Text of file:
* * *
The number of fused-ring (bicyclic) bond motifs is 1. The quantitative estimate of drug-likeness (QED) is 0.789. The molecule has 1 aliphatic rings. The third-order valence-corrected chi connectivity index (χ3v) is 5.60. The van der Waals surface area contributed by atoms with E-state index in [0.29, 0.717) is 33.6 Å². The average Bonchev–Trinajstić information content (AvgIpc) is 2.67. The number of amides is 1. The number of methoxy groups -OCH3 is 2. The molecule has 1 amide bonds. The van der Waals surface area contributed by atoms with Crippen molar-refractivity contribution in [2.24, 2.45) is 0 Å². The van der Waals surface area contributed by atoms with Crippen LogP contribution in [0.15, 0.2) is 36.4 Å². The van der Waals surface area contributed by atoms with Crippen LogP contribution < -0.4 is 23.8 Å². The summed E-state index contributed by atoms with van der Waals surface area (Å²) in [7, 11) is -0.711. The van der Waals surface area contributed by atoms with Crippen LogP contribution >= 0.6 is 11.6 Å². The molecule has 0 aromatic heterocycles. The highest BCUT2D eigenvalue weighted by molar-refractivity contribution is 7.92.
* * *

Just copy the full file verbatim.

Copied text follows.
The number of fused-ring (bicyclic) bond motifs is 1. The quantitative estimate of drug-likeness (QED) is 0.789. The molecule has 1 aliphatic rings. The third-order valence-corrected chi connectivity index (χ3v) is 5.60. The van der Waals surface area contributed by atoms with E-state index in [0.29, 0.717) is 33.6 Å². The average Bonchev–Trinajstić information content (AvgIpc) is 2.67. The number of amides is 1. The number of methoxy groups -OCH3 is 2. The molecule has 1 amide bonds. The van der Waals surface area contributed by atoms with Crippen molar-refractivity contribution in [2.24, 2.45) is 0 Å². The van der Waals surface area contributed by atoms with Crippen LogP contribution in [0.15, 0.2) is 36.4 Å². The van der Waals surface area contributed by atoms with Crippen LogP contribution < -0.4 is 23.8 Å². The summed E-state index contributed by atoms with van der Waals surface area (Å²) in [7, 11) is -0.711. The van der Waals surface area contributed by atoms with Crippen LogP contribution >= 0.6 is 11.6 Å². The molecule has 0 aromatic heterocycles. The highest BCUT2D eigenvalue weighted by molar-refractivity contribution is 7.92.